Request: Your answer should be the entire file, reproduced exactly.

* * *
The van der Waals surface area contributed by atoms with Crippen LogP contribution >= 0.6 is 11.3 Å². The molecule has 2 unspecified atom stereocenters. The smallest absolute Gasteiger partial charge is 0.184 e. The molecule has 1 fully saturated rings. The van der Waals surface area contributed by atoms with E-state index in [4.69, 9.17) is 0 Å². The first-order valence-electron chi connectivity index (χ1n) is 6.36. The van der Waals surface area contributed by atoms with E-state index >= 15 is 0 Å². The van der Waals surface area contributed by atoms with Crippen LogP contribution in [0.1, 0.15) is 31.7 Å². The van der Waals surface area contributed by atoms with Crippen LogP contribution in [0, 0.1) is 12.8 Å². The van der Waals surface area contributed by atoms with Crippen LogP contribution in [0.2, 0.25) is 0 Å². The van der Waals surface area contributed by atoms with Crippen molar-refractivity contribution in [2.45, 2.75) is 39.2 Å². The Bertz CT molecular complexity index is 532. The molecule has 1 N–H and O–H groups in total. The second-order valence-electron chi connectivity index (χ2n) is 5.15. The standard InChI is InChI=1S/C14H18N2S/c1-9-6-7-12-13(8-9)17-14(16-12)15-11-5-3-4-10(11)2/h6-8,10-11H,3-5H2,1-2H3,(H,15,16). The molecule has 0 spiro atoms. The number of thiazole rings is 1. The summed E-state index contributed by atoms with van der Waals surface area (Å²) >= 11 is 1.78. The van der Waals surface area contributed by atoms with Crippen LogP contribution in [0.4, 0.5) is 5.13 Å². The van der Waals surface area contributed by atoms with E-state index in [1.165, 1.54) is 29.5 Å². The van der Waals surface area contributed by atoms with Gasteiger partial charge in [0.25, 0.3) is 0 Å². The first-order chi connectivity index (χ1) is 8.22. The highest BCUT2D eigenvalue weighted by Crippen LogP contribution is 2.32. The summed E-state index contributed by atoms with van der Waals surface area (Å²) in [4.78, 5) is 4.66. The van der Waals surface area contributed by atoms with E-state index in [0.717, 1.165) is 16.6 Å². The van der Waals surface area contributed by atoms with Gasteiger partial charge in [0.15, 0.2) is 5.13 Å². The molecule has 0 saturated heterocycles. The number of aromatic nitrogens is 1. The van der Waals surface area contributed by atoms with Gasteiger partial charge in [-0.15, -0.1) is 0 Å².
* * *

The van der Waals surface area contributed by atoms with Crippen LogP contribution >= 0.6 is 11.3 Å². The molecule has 2 unspecified atom stereocenters. The smallest absolute Gasteiger partial charge is 0.184 e. The molecule has 1 fully saturated rings. The van der Waals surface area contributed by atoms with E-state index in [4.69, 9.17) is 0 Å². The first-order valence-electron chi connectivity index (χ1n) is 6.36. The van der Waals surface area contributed by atoms with E-state index >= 15 is 0 Å². The van der Waals surface area contributed by atoms with Crippen LogP contribution in [0.1, 0.15) is 31.7 Å². The van der Waals surface area contributed by atoms with Crippen LogP contribution in [0, 0.1) is 12.8 Å². The van der Waals surface area contributed by atoms with Crippen LogP contribution in [0.2, 0.25) is 0 Å². The van der Waals surface area contributed by atoms with Crippen molar-refractivity contribution in [2.45, 2.75) is 39.2 Å². The Bertz CT molecular complexity index is 532. The molecule has 1 N–H and O–H groups in total. The second-order valence-electron chi connectivity index (χ2n) is 5.15. The standard InChI is InChI=1S/C14H18N2S/c1-9-6-7-12-13(8-9)17-14(16-12)15-11-5-3-4-10(11)2/h6-8,10-11H,3-5H2,1-2H3,(H,15,16). The molecule has 0 spiro atoms. The number of thiazole rings is 1. The summed E-state index contributed by atoms with van der Waals surface area (Å²) >= 11 is 1.78. The van der Waals surface area contributed by atoms with Crippen LogP contribution in [0.4, 0.5) is 5.13 Å². The van der Waals surface area contributed by atoms with E-state index in [1.165, 1.54) is 29.5 Å². The van der Waals surface area contributed by atoms with Gasteiger partial charge in [0.25, 0.3) is 0 Å². The first-order chi connectivity index (χ1) is 8.22. The highest BCUT2D eigenvalue weighted by Crippen LogP contribution is 2.32. The summed E-state index contributed by atoms with van der Waals surface area (Å²) in [4.78, 5) is 4.66. The van der Waals surface area contributed by atoms with E-state index in [0.717, 1.165) is 16.6 Å². The van der Waals surface area contributed by atoms with Gasteiger partial charge in [0.15, 0.2) is 5.13 Å². The molecule has 0 saturated heterocycles. The number of aromatic nitrogens is 1. The van der Waals surface area contributed by atoms with Gasteiger partial charge in [-0.15, -0.1) is 0 Å².